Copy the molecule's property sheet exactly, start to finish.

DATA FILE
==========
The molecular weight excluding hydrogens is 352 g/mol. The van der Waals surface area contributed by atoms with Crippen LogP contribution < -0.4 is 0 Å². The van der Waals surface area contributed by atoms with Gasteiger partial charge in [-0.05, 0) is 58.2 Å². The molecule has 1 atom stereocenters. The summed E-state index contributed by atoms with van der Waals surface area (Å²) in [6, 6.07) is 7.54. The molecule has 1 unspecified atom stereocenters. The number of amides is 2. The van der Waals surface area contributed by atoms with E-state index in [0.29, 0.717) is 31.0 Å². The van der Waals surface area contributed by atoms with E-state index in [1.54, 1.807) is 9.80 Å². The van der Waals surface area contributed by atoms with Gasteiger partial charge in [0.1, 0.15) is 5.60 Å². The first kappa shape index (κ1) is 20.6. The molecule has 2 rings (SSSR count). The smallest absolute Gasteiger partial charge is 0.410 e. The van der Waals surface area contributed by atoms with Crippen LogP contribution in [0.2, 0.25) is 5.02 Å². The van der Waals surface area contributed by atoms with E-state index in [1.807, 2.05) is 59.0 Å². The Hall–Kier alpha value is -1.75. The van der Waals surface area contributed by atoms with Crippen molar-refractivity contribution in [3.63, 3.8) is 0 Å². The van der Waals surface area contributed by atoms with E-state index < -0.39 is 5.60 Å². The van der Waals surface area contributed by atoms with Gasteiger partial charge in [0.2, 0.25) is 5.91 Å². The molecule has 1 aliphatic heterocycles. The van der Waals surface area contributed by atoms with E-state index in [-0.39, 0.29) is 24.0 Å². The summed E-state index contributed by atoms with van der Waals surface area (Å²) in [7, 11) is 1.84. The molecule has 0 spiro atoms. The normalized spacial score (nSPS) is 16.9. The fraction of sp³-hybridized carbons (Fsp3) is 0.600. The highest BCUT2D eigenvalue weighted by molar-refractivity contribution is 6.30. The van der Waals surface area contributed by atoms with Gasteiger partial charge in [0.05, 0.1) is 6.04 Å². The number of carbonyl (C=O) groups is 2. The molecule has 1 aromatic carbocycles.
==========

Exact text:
The molecular weight excluding hydrogens is 352 g/mol. The van der Waals surface area contributed by atoms with Crippen LogP contribution < -0.4 is 0 Å². The van der Waals surface area contributed by atoms with Gasteiger partial charge in [-0.05, 0) is 58.2 Å². The molecule has 1 atom stereocenters. The summed E-state index contributed by atoms with van der Waals surface area (Å²) in [6, 6.07) is 7.54. The molecule has 1 unspecified atom stereocenters. The number of amides is 2. The van der Waals surface area contributed by atoms with E-state index in [0.29, 0.717) is 31.0 Å². The van der Waals surface area contributed by atoms with E-state index in [1.54, 1.807) is 9.80 Å². The van der Waals surface area contributed by atoms with Gasteiger partial charge in [0.1, 0.15) is 5.60 Å². The first kappa shape index (κ1) is 20.6. The molecule has 2 rings (SSSR count). The smallest absolute Gasteiger partial charge is 0.410 e. The van der Waals surface area contributed by atoms with Crippen LogP contribution in [0.2, 0.25) is 5.02 Å². The van der Waals surface area contributed by atoms with E-state index in [1.807, 2.05) is 59.0 Å². The Hall–Kier alpha value is -1.75. The van der Waals surface area contributed by atoms with Crippen molar-refractivity contribution in [3.63, 3.8) is 0 Å². The van der Waals surface area contributed by atoms with E-state index < -0.39 is 5.60 Å². The van der Waals surface area contributed by atoms with Gasteiger partial charge in [0.2, 0.25) is 5.91 Å². The molecule has 1 aliphatic heterocycles. The van der Waals surface area contributed by atoms with E-state index in [-0.39, 0.29) is 24.0 Å². The summed E-state index contributed by atoms with van der Waals surface area (Å²) in [7, 11) is 1.84. The molecule has 0 spiro atoms. The normalized spacial score (nSPS) is 16.9. The fraction of sp³-hybridized carbons (Fsp3) is 0.600. The highest BCUT2D eigenvalue weighted by molar-refractivity contribution is 6.30. The van der Waals surface area contributed by atoms with Gasteiger partial charge in [0.05, 0.1) is 6.04 Å². The number of carbonyl (C=O) groups is 2. The molecule has 1 aromatic carbocycles.